Using colour theory to define your brand
How to create your signature palette
How to create your signature palette
Colour makes people stop and smile.
From admiring a cherry tree covered in delicate pink blossoms to complimenting a colleague on his sky-blue tie and charcoal suit combo.
Colour grabs attention.
It also evokes our emotions. The colours you choose for your brand don’t need to match your loungeroom décor but they need to inspire the right mood for your audience.
Some people switch their favourite colour like changing their socks (we’re talking to you, Head Ninja Kathleen). The colours they’re drawn to are influenced by their mindset.
Others get a colour crush as a kid and never look back.
So how do you know which colours will attract the audience you want to connect with?
By delving into a little theory (don’t worry, it won’t be hard).
More than your logo, website, packaging or uniforms – a brand encompasses the entire experience a customer has with your business. They use all of their senses to understand who your brand is and decide whether it’s the right fit for them.
It’s not about what you think your business stands for (sorry, but we like to be honest). A customer's perception of your brand is what their buying decision is made from.
How do you change their perception?
By harnessing the visual power of colour.
If we name drop a few big brands, you’ll instantly get an image of their hero colours in your head. Let’s play:
Whether you like those brands or not, their colours are ingrained in your memory.
But how do they do it? By using strong colour contrasts and doing it consistently (like, over and over and over again).
Consistent creative branding unlocks the doors to brand recognition.
P.S. Notice how heaps of big brands use bold blues or reds, and sometimes even both? They’re both eye-catching and high contrast when paired with white. Take note.
Without saying it, your brand colours speak to your audience. Soft greys whisper simplicity and no fuss, bright yellow shouts with energy and enthusiasm.
Knowing what you want to say to your audience makes it easier to know which colours will help you convey your message.
Start by digging into what your brand is all about.
Think about what you do. Spend some time getting clear on the exact solution you provide for your customers.
Next, consider what connections you want to convey. For example, IKEA's brand colours are adapted from the Swedish flag, providing a direct connection to its Swedish lineage.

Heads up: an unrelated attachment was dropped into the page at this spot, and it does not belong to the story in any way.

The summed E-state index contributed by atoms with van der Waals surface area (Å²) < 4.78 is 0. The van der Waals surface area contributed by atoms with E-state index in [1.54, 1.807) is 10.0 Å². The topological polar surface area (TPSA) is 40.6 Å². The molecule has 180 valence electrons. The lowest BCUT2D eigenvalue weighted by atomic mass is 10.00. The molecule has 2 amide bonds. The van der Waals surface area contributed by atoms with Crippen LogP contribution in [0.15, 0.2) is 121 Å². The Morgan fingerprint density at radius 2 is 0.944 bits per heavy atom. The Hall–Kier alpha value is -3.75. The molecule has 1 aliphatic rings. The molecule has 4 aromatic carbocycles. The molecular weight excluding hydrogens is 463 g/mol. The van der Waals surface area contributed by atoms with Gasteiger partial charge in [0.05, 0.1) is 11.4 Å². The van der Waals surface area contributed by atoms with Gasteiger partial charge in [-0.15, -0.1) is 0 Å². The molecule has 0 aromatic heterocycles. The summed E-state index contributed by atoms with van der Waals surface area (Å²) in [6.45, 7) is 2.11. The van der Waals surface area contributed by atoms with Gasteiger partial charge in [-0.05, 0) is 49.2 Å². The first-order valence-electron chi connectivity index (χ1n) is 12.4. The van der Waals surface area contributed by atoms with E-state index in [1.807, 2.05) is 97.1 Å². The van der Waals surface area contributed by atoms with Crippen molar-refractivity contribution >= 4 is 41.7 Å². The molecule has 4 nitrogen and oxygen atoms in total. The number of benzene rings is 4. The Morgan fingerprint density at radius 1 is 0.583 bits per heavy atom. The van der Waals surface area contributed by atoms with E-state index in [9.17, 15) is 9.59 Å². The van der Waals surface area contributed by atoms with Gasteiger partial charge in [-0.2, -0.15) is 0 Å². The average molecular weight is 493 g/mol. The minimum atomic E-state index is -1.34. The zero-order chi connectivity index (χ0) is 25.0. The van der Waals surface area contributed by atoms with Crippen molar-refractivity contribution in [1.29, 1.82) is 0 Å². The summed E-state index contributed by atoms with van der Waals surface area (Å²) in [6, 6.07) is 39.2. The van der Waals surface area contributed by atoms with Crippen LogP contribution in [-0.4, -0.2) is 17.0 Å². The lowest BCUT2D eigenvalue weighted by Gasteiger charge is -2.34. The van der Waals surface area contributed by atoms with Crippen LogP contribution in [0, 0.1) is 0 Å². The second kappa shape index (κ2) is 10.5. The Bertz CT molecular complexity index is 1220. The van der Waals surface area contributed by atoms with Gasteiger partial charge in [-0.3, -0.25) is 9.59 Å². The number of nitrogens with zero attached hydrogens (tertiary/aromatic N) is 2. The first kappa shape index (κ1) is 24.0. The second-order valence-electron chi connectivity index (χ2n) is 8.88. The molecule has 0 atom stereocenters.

Some colour combinations have strong associations, like red and green bringing thoughts of Christmas for many people. Blue is synonymous with water and has a calming effect – not a good option for your brand if you’re all about spontaneous action.
Aligning your colours with everything you want your brand to be known for cultivates a positive emotional connection to your brand.
Whether you’re designing custom packaging or planning your website, a little colour goes a loooooooong way.
When customers see your brand and engage with it, how do you want them to feel?
If you want to inspire activity, you might use the liveliness of bright orange. Want to get their imagination firing? Violet will do the trick.
Finding the right combo for your brand involves looking at the colour wheel. It takes careful consideration to avoid ending up with a palette that looks well, just wrong like a unicorn’s vomit.
So let’s learn a little science to make sure your colour combo has your audience gushing not gagging.
Sir Isaac Newton created the colour wheel in 1666 and it’s still heavily used today. Why? Because it works.
The three colour groups according to Newton are:
Colour schemes have six groups – monochromatic, analogous, complementary, triadic, split-complimentary and tetradic.
Image credit: https://www.g2.com/articles/color-schemes
Getting the right contrast is best done by choosing from one of the six colour schemes.
Did you know that there are some colours that the human eye can’t see? Trippy, we know.
Consider who will be engaging with your brand, and how accessible your colours are.
Could a person with colour blindness distinguish the colours clearly? If you’re not colour blind, imagining how it looks for a colour blind viewer is not enough. (Especially since there are many types of colour blindness.)
It’s not just about making sure people notice the striking designs on your pamphlet.
If the colour contrast isn’t right, they may not be able to read the text. And that’s not just for people with colour blindness. Vision impairment also makes it difficult to read text with low contrast to the background.
Your colours, not your audience.
Cinnamon doughnuts wouldn’t be as tasty if you sprinkled a whole bucket of cinnamon onto them. (Cue sneezes and tongue burn.)
The same goes for certain colours. A pinch here or there and it’s enough to turn heads.
But an entire page covered in it? No thanks.
Some colours are best used sparingly, so it's important to consider exactly how your colour will be used — what platforms and formats.
Fallen head over toes for a particular hue but you’re not sure if it’s the right choice for your brand?